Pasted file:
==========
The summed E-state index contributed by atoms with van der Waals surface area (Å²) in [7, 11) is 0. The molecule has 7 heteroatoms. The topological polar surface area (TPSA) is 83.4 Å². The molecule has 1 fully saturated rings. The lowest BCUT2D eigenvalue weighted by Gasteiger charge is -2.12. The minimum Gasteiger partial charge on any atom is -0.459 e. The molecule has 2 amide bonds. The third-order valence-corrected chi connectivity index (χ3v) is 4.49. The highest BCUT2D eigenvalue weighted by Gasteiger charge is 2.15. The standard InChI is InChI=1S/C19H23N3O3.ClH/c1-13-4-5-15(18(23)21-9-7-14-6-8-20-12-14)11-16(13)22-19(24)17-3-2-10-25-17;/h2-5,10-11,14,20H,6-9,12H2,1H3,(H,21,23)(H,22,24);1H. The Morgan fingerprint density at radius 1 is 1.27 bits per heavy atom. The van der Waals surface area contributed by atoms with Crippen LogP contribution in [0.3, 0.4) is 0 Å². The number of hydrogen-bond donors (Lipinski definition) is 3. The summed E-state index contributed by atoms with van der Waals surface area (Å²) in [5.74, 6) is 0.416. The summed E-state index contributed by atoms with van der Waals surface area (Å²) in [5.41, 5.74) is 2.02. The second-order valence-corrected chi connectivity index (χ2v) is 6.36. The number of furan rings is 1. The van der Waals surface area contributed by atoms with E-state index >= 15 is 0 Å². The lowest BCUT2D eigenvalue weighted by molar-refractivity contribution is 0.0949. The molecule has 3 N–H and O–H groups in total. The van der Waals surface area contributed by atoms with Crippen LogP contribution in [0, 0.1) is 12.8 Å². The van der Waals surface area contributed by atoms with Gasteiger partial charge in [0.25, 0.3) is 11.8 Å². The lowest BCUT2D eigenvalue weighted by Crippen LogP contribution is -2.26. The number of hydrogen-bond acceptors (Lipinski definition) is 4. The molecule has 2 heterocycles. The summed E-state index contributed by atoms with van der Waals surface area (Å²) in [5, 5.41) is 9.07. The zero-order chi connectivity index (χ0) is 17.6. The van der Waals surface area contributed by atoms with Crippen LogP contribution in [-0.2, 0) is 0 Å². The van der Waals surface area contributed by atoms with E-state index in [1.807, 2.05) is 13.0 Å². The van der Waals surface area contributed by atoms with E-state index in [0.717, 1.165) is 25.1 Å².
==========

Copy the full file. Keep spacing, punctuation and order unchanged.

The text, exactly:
The summed E-state index contributed by atoms with van der Waals surface area (Å²) in [7, 11) is 0. The molecule has 7 heteroatoms. The topological polar surface area (TPSA) is 83.4 Å². The molecule has 1 fully saturated rings. The lowest BCUT2D eigenvalue weighted by Gasteiger charge is -2.12. The minimum Gasteiger partial charge on any atom is -0.459 e. The molecule has 2 amide bonds. The third-order valence-corrected chi connectivity index (χ3v) is 4.49. The highest BCUT2D eigenvalue weighted by Gasteiger charge is 2.15. The standard InChI is InChI=1S/C19H23N3O3.ClH/c1-13-4-5-15(18(23)21-9-7-14-6-8-20-12-14)11-16(13)22-19(24)17-3-2-10-25-17;/h2-5,10-11,14,20H,6-9,12H2,1H3,(H,21,23)(H,22,24);1H. The Morgan fingerprint density at radius 1 is 1.27 bits per heavy atom. The van der Waals surface area contributed by atoms with Crippen LogP contribution in [0.3, 0.4) is 0 Å². The number of hydrogen-bond donors (Lipinski definition) is 3. The summed E-state index contributed by atoms with van der Waals surface area (Å²) in [5.74, 6) is 0.416. The summed E-state index contributed by atoms with van der Waals surface area (Å²) in [5.41, 5.74) is 2.02. The second-order valence-corrected chi connectivity index (χ2v) is 6.36. The number of furan rings is 1. The van der Waals surface area contributed by atoms with E-state index >= 15 is 0 Å². The lowest BCUT2D eigenvalue weighted by molar-refractivity contribution is 0.0949. The molecule has 3 N–H and O–H groups in total. The van der Waals surface area contributed by atoms with Crippen LogP contribution in [0, 0.1) is 12.8 Å². The van der Waals surface area contributed by atoms with Gasteiger partial charge in [0.25, 0.3) is 11.8 Å². The lowest BCUT2D eigenvalue weighted by Crippen LogP contribution is -2.26. The number of hydrogen-bond acceptors (Lipinski definition) is 4. The molecule has 2 heterocycles. The summed E-state index contributed by atoms with van der Waals surface area (Å²) in [5, 5.41) is 9.07. The zero-order chi connectivity index (χ0) is 17.6. The van der Waals surface area contributed by atoms with Crippen LogP contribution in [-0.2, 0) is 0 Å². The van der Waals surface area contributed by atoms with E-state index in [1.807, 2.05) is 13.0 Å². The van der Waals surface area contributed by atoms with E-state index in [0.717, 1.165) is 25.1 Å².